Economies of Scale

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Economies of Scale: It can be divided into two types: internal and external. Internal economies – is the advantages that a firm enjoys as it grows. For example, a large firm is able to employ more specialist staff, afford more expensive equipment and gain bulk-buying discounts which may not be possible for a smaller firm.

External economies – arise when an industry becomes concentrated in one particular part of the country. Local colleges may well develop specialist training courses to meet the needs of the industry and businesses will be set up supplying specialist services to meet the needs of the known for its steel industry. For example, for over 100 years Sheffield was known for its steel industry and response, the local universities and colleges developed metallurgy and other specialist courses. Business grew offering repairs, maintenance and support services for the steel manufacturing industry and associated trades. Sheffield thus became attractive as a location for a steel-related business.

The Local Labour force: The size and quality of the local labour force may also be relevant in deciding where to locate a business. If a manufacturing business needs to recruit 400 workers for a proposed new factory then this will be difficult in a rural district with a small population. In these circumstances a location near to a large population centre is preferable. If the business needs to recruit skilled workers, for example, those with computer skills, it will need to locate in an area where there is a skilled workforce with appropriate skills.

University towns can be useful source of well-educated and trained workers. Significant numbers of hi-tech and research business are located on business parks on the outskirts of Cambridge and Oxford. A pool of skilled labour grows up in an area where particular industries are concentrated, encouraging more new businesses to locate there.

Local employment levels: The local employment rate may play a part in the decision where to locate. The UK currently has one of the lowest unemployment rates in Europe. However, unemployment is not evenly spread and some parts of the country have high levels of unemployment e.g. Northern Ireland, parts of west Cornwall and the north-east f England. If a business needs a large supply of semi-skilled or unskilled workers it may well consider locating to an area of high unemployment. It will be easier to recruit workers in this sort of area where there are significant numbers of unemployed workers looking for work, whereas it will be much more difficult in a prosperous area with high levels of employment.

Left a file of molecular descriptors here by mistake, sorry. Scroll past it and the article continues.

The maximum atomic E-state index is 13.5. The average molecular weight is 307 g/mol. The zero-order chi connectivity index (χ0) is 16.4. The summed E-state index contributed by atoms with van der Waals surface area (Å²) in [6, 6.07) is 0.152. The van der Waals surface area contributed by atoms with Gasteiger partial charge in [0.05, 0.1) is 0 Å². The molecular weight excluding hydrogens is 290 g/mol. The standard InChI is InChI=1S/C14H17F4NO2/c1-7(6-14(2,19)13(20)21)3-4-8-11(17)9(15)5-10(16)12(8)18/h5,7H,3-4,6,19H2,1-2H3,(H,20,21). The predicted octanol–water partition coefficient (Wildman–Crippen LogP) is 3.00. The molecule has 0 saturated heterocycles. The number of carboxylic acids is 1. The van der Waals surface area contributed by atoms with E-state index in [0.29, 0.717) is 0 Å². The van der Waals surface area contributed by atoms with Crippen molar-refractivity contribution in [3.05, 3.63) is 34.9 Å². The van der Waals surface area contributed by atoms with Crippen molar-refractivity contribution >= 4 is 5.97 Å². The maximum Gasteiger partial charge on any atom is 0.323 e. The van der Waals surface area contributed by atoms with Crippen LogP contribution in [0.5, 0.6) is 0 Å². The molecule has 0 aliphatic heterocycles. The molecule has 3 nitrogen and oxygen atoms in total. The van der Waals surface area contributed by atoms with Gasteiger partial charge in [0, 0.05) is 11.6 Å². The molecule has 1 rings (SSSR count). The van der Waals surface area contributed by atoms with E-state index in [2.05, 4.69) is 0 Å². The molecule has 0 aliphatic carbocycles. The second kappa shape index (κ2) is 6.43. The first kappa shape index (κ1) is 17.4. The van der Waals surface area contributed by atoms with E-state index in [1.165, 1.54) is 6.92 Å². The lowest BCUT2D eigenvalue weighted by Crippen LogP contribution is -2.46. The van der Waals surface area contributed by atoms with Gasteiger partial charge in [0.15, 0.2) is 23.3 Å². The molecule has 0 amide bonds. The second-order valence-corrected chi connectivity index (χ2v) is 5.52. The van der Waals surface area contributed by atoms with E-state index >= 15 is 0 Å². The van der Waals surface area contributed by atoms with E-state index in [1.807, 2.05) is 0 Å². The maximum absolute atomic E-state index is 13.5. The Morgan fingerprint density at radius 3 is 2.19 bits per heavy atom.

Wage Levels: The average wage offered by businesses varies significantly in different parts of the country. Wages in the south-east of England tend to be higher than in, for example, south-Wales. For some firm’s, wages account significant proportion of their total costs so a area tend also to be areas of above average unemployment as workers are keen to find work and are prepared to accept lower wages. However, if a firm needs workers with a skill that is in short supply they may have to accept that they will have to offer relatively high wages. A shortage of computer analysts or bricklayers in London or the South East will force up wages and businesses will have no choice but to offer higher wages if they are to recruit and retain workers.

Customers’ suppliers: For some businesses, a site near to suppliers of key raw materials and components may be the main factor in deciding where to locate. There are a number of vehicle manufacturers in the West Midlands such as Rover, Land Rover and Jaguar. Over the years, a wide range of suppliers have grown up in the area such as companies supplying electrical fittings, tyres and important components. A new business or relocating business will want to be confident that will have easy access to all the materials that it needs in production.

Historical Reasons: A business will sometimes stay in location long after the original reasons for locating there have gone. This is known as industrial inertia. Once established in an area a business may be reluctant to relocate, with all the expense and upheaval that this involves. The area around Stoke on the Trent is known as the Potteries. This is because during the 18th and the 19th centuries a large number of pottery and earthenware businesses set up in an area because of the availability of suitable fireclay. However, despite the fact that production methods have changed, earthenware and chinaware businesses such as Waterford Wedgwood and Royal Doulton still in the area.

Demographic change: Demographic change refers to changes in the population over a period of time. Over the last thirty years, some parts of the country have experienced increases in population as people move into the area in search of work. Other areas have experienced falls in population as people move away from the area because of high unemployment e.g. parts of west Cornwall. These demographic changes will have a significant impact on local businesses. If population declines in a locality then businesses, particularly small shops and cafes, will find that they have fewer customers, revenue falls and they may decide to close down.

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